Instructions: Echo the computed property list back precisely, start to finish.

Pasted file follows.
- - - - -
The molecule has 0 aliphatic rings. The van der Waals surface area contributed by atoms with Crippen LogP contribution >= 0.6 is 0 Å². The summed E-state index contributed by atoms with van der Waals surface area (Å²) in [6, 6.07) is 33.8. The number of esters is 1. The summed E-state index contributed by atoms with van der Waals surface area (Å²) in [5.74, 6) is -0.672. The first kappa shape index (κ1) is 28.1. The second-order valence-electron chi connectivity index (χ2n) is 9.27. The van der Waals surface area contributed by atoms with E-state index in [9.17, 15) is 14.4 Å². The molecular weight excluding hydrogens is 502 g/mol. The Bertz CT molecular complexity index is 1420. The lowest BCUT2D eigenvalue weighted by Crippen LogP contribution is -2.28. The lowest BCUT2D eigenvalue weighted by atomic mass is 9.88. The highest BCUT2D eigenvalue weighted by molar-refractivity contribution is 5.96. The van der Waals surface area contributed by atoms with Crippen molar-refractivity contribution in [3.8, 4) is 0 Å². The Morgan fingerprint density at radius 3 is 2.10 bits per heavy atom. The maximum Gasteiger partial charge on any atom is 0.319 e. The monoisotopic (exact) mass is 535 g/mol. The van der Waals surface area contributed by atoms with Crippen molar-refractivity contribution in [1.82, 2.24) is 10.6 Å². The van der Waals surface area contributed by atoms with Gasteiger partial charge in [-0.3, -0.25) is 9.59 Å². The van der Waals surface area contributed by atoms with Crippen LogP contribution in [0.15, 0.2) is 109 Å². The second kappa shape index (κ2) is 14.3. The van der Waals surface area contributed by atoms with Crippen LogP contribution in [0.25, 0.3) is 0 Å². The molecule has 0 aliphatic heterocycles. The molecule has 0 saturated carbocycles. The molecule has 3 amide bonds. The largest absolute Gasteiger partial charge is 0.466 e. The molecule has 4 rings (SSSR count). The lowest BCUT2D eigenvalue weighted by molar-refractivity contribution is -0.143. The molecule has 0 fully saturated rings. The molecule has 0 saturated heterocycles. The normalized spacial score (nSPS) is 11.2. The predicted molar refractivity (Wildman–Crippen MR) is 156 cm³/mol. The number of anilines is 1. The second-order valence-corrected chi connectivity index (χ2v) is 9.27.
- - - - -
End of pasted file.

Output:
The molecule has 0 aliphatic rings. The van der Waals surface area contributed by atoms with Crippen LogP contribution >= 0.6 is 0 Å². The summed E-state index contributed by atoms with van der Waals surface area (Å²) in [6, 6.07) is 33.8. The number of esters is 1. The summed E-state index contributed by atoms with van der Waals surface area (Å²) in [5.74, 6) is -0.672. The first kappa shape index (κ1) is 28.1. The second-order valence-electron chi connectivity index (χ2n) is 9.27. The van der Waals surface area contributed by atoms with E-state index in [9.17, 15) is 14.4 Å². The molecular weight excluding hydrogens is 502 g/mol. The Bertz CT molecular complexity index is 1420. The lowest BCUT2D eigenvalue weighted by Crippen LogP contribution is -2.28. The lowest BCUT2D eigenvalue weighted by atomic mass is 9.88. The highest BCUT2D eigenvalue weighted by molar-refractivity contribution is 5.96. The van der Waals surface area contributed by atoms with Crippen molar-refractivity contribution in [3.8, 4) is 0 Å². The Morgan fingerprint density at radius 3 is 2.10 bits per heavy atom. The maximum Gasteiger partial charge on any atom is 0.319 e. The monoisotopic (exact) mass is 535 g/mol. The van der Waals surface area contributed by atoms with Crippen molar-refractivity contribution in [1.82, 2.24) is 10.6 Å². The van der Waals surface area contributed by atoms with Gasteiger partial charge in [-0.3, -0.25) is 9.59 Å². The van der Waals surface area contributed by atoms with Crippen LogP contribution in [0.15, 0.2) is 109 Å². The second kappa shape index (κ2) is 14.3. The van der Waals surface area contributed by atoms with Crippen LogP contribution in [0.25, 0.3) is 0 Å². The molecule has 0 aliphatic heterocycles. The molecule has 0 saturated carbocycles. The molecule has 3 amide bonds. The largest absolute Gasteiger partial charge is 0.466 e. The molecule has 4 rings (SSSR count). The lowest BCUT2D eigenvalue weighted by molar-refractivity contribution is -0.143. The molecule has 0 fully saturated rings. The molecule has 0 saturated heterocycles. The normalized spacial score (nSPS) is 11.2. The predicted molar refractivity (Wildman–Crippen MR) is 156 cm³/mol. The number of anilines is 1. The second-order valence-corrected chi connectivity index (χ2v) is 9.27.